Thursday, December 27, 2012


Title: The Devil's Madonna
Author: Sharon Potts
Publisher: Oceanview Publishing

At long last, a novel that is a page-turner in every sense of the word. This one was the 'unputdownable' we always keep hearing about. The plot offered a delicious surprise at every step of the way.
Kali, a young artist, is expecting her first child with her husband Seth Miller. Happy and contented both in the marriage as well as her work as an artist, there is nevertheless an emptiness within her heart as she aches to know more about her family’s heritage and history. The loss of her parents and grandfather at a young age and the reluctance of her 93-year-old grandmother Lillian Campbell, her only living relative, to share any information about the past have always left her nursing a sense of loss and disconnection. She therefore eagerly embraces Judaism, her husband’s faith, in an attempt to restore to herself the sense of belonging that she has never felt.
When Lillian lights dozens of sacred Yahrzeit Memorial candles, the traditional Jewish symbol of repentance, and nearly burns down the house and endangers herself, Kali becomes aware of the increasing paranoia that is consuming her grandmother. She realizes that the elderly woman is in thrall of some fear associated with something unsavoury in her past. When her inlaws and husband hint that Lillian may have been repenting for some misdeed to do with the Holocaust, Kali defends her grandmother strongly.
Assuming the role of a caregiver to her grandmother, Kali becomes aware of Lillian’s fears for her own life and for Kali and her unborn child. Her attempts to question Lillian drive the older woman into a world of nightmares. Kali is unsure if the fears are an effect of Lillian’s illness and the onset of dementia, or if something sinister is afoot.
Meanwhile concern for her grandmother and the reappearance of an old childhood friend, Neil, drive a wedge between Kali and Seth. And the dangerous games being planned and played out by geriatric specialist Javier Guzmann portend a realisation of Lillian’s greatest fears. Kali’s attempts to search her grandmother’s house lead her to a small painting. The final revelation of the horrible secret that has tortured Lillian all her life exposes Kali and her unborn baby in turn to the danger that her grandmother has feared all her life.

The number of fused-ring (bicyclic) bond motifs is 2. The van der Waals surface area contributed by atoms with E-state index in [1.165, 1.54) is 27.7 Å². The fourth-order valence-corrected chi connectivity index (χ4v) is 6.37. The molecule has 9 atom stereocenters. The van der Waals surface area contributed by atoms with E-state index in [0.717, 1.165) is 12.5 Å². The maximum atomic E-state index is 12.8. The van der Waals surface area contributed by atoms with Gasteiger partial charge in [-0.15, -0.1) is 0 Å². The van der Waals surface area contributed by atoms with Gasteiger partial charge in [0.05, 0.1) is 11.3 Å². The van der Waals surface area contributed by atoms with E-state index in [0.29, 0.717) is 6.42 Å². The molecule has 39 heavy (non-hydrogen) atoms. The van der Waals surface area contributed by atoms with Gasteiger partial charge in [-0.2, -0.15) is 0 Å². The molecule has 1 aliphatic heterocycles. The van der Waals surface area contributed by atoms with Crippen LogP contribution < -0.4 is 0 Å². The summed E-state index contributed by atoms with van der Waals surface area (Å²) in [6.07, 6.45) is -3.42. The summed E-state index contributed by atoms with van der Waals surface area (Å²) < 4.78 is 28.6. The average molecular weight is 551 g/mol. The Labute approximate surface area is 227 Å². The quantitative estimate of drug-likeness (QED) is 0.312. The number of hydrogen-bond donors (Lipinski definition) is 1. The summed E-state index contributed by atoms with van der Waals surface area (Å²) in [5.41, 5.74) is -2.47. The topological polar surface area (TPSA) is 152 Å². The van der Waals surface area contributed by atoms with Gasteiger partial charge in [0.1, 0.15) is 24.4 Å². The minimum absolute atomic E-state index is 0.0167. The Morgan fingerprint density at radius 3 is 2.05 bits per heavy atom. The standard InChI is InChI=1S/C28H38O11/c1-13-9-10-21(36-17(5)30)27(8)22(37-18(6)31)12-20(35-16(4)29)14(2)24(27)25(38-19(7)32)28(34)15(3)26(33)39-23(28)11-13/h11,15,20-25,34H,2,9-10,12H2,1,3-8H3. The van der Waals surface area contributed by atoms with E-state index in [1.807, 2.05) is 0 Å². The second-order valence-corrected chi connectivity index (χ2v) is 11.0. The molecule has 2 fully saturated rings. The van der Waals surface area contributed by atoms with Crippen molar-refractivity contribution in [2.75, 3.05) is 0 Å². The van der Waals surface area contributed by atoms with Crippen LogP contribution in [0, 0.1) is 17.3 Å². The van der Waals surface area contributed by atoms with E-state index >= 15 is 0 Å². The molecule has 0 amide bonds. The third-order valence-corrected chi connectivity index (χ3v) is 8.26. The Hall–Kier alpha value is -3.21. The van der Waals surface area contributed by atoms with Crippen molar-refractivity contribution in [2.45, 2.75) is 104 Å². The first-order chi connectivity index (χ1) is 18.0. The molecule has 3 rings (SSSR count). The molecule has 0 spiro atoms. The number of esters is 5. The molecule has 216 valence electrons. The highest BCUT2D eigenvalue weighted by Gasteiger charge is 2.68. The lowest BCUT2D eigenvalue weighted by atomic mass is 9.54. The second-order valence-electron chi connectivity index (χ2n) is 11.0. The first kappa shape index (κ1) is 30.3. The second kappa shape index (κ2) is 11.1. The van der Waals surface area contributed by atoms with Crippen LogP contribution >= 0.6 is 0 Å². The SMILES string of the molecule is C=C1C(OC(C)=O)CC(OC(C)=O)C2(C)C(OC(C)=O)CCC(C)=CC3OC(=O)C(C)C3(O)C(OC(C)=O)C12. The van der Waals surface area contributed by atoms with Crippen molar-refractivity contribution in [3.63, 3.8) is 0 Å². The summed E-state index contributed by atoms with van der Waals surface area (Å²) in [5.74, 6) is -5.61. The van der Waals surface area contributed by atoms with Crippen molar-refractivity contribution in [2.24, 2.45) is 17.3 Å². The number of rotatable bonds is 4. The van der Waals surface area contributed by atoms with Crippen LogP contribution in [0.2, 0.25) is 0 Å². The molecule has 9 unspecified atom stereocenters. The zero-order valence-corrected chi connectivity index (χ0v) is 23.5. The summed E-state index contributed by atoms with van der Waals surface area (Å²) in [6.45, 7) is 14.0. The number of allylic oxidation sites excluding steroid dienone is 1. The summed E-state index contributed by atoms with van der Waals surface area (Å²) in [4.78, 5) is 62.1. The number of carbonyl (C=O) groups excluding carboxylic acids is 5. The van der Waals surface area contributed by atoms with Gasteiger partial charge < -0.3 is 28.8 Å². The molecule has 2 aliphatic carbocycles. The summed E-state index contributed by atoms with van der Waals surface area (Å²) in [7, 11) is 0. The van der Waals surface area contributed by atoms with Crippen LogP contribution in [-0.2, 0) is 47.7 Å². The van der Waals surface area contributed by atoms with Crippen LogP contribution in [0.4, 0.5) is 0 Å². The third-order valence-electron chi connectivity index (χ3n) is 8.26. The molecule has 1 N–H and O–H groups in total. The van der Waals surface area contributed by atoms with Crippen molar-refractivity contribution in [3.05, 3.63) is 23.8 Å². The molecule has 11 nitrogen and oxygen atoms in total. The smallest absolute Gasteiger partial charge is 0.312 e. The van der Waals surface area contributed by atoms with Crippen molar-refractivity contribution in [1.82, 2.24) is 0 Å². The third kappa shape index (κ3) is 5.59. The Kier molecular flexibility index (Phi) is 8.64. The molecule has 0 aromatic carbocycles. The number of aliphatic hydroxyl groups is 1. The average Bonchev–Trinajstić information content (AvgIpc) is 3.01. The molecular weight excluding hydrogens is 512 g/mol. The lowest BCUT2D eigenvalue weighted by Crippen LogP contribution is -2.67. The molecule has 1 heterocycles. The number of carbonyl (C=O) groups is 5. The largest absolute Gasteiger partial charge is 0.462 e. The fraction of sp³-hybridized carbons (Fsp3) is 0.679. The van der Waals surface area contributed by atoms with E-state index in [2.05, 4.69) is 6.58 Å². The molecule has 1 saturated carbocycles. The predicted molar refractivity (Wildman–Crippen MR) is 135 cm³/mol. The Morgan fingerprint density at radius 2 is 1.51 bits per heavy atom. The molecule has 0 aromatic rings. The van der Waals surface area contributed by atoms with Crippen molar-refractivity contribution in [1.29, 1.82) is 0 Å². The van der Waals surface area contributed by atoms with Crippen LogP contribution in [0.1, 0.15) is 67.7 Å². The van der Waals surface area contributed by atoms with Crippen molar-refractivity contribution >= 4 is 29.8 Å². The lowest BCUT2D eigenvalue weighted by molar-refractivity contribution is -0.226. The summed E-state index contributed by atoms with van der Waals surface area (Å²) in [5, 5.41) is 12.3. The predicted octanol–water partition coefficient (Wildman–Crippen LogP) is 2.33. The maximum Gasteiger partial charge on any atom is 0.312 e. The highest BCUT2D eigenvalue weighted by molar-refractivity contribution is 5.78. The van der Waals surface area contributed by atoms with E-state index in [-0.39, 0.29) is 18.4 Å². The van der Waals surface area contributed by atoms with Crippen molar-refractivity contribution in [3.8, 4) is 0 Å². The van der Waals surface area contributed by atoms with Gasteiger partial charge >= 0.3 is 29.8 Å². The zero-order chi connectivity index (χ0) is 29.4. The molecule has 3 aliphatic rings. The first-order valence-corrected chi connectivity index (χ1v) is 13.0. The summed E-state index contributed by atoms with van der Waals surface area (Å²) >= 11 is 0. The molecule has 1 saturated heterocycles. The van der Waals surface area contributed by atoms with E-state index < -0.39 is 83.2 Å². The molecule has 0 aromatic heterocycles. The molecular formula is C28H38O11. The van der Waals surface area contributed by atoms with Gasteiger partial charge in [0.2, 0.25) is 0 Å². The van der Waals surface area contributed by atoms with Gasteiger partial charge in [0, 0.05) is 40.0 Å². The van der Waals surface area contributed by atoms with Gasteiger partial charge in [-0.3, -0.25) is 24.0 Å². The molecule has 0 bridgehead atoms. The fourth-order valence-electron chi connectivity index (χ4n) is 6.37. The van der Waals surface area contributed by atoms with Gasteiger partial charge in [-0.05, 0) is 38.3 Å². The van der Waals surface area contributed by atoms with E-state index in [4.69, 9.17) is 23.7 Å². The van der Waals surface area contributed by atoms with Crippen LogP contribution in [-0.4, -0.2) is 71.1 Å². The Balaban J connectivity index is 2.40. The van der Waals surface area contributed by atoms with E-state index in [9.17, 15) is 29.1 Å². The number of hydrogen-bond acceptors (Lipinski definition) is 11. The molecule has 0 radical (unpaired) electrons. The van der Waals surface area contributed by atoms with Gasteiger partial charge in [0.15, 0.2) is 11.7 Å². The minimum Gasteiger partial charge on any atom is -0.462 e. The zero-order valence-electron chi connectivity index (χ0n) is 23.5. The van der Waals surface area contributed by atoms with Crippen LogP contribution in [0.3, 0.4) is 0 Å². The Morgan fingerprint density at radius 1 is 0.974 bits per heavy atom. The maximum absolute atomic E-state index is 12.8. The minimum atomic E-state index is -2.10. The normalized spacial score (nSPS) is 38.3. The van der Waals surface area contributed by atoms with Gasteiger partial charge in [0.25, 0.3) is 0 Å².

We, as readers, are able to piece together the details of Lillian’s mysterious past in Berlin in the 1930s through her senile mutterings and the dream-like memories of her befuddled mind. Through these ravings, it becomes clear to us, but not to Kali, that she is desperately trying to hide from something or someone. Someone who knew her at a time when she was Lili Lenz, a 20-year-old actress in Germany. Someone who has waited for many decades for the opportunity to trace her whereabouts and destroy her.
As readers, we feel torn between our knowledge of the nefariousness of Guzmann’s intentions and our inability to protect Kali, who is not only vulnerable, by virtue of her pregnancy, but also in immediate danger.
I found the writing of this book very fluid. Potts has shown herself a master at building atmosphere and creating tension. As Kali’s support structures begin to fall back all around, one gets a terrifying sense of the walls closing in on the vulnerable Kali.
The only false note in the narrative was sounded when Javier Guzmann got into flashback mode and looked back on himself as an 11-year-old boy bullied at school. While Potts succeeded in painting Guzmann as a menacing and dangerous man, I could not quite get a grip on why he should have sought to make his father’s desperate struggles his own. His own attempts to win over his estranged son were another subplot that wasn’t tied up well.
I must also admit that at first I was slightly disappointed to learn that there would be no happy ending for Kali, that, bereft of all her support systems, she would have no choice but to fight her life-and-death battle alone. But as I read on, I was glad that Potts had chosen a not-quite-perfect ending. It was a reminder to me that in the real world, love does not always conquer all, and that the wounds borne by millions of people in what was the darkest period of human history would most certainly have been too poignant to have been set aside like a cloak.
The strong characterization of Kali was tremendously appealing. Incidentally, the young lead is named after Kali, the Hindu goddess of destruction and empowerment, or shakti. As a woman, I felt pleased to see how Kali took the responsibility of her own safety and that of her child in her own hands, without forcing herself to depend on any man.
The title is a brilliant coup, the significance of which made itself evident only once the heroine was thrust into the biggest crisis of her life. I would heartily recommend this to everyone.

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